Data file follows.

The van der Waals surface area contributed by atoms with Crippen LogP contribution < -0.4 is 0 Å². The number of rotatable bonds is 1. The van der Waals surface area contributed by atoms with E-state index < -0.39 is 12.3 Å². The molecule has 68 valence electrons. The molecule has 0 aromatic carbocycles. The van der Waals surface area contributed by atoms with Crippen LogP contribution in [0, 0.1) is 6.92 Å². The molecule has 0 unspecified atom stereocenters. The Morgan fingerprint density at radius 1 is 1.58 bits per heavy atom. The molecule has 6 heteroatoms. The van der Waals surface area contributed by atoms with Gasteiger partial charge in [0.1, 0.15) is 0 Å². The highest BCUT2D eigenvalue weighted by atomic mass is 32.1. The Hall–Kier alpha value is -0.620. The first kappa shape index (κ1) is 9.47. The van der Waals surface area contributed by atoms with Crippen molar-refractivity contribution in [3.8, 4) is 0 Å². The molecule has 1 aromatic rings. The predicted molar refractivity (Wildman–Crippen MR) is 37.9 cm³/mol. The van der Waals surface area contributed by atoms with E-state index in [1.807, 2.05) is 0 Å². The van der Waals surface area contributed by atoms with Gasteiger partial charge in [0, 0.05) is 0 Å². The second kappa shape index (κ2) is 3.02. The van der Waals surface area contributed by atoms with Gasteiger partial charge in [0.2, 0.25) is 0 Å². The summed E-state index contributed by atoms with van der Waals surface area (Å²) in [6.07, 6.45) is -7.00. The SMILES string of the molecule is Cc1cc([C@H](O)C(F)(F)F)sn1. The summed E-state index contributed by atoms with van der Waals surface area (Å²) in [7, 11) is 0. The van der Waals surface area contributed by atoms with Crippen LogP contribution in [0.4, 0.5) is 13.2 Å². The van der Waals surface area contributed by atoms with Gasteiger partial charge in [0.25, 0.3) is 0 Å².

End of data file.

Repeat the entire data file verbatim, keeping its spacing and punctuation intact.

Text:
The van der Waals surface area contributed by atoms with Crippen LogP contribution < -0.4 is 0 Å². The number of rotatable bonds is 1. The van der Waals surface area contributed by atoms with E-state index < -0.39 is 12.3 Å². The molecule has 68 valence electrons. The molecule has 0 aromatic carbocycles. The van der Waals surface area contributed by atoms with Crippen LogP contribution in [0, 0.1) is 6.92 Å². The molecule has 0 unspecified atom stereocenters. The Morgan fingerprint density at radius 1 is 1.58 bits per heavy atom. The molecule has 6 heteroatoms. The van der Waals surface area contributed by atoms with Gasteiger partial charge in [0.1, 0.15) is 0 Å². The highest BCUT2D eigenvalue weighted by atomic mass is 32.1. The Hall–Kier alpha value is -0.620. The first kappa shape index (κ1) is 9.47. The van der Waals surface area contributed by atoms with Crippen molar-refractivity contribution in [3.8, 4) is 0 Å². The molecule has 1 aromatic rings. The predicted molar refractivity (Wildman–Crippen MR) is 37.9 cm³/mol. The van der Waals surface area contributed by atoms with E-state index in [1.807, 2.05) is 0 Å². The van der Waals surface area contributed by atoms with Gasteiger partial charge in [0, 0.05) is 0 Å². The second kappa shape index (κ2) is 3.02. The van der Waals surface area contributed by atoms with Gasteiger partial charge in [0.2, 0.25) is 0 Å². The summed E-state index contributed by atoms with van der Waals surface area (Å²) in [6.07, 6.45) is -7.00. The SMILES string of the molecule is Cc1cc([C@H](O)C(F)(F)F)sn1. The summed E-state index contributed by atoms with van der Waals surface area (Å²) in [7, 11) is 0. The van der Waals surface area contributed by atoms with Crippen LogP contribution in [0.4, 0.5) is 13.2 Å². The van der Waals surface area contributed by atoms with Gasteiger partial charge in [0.25, 0.3) is 0 Å².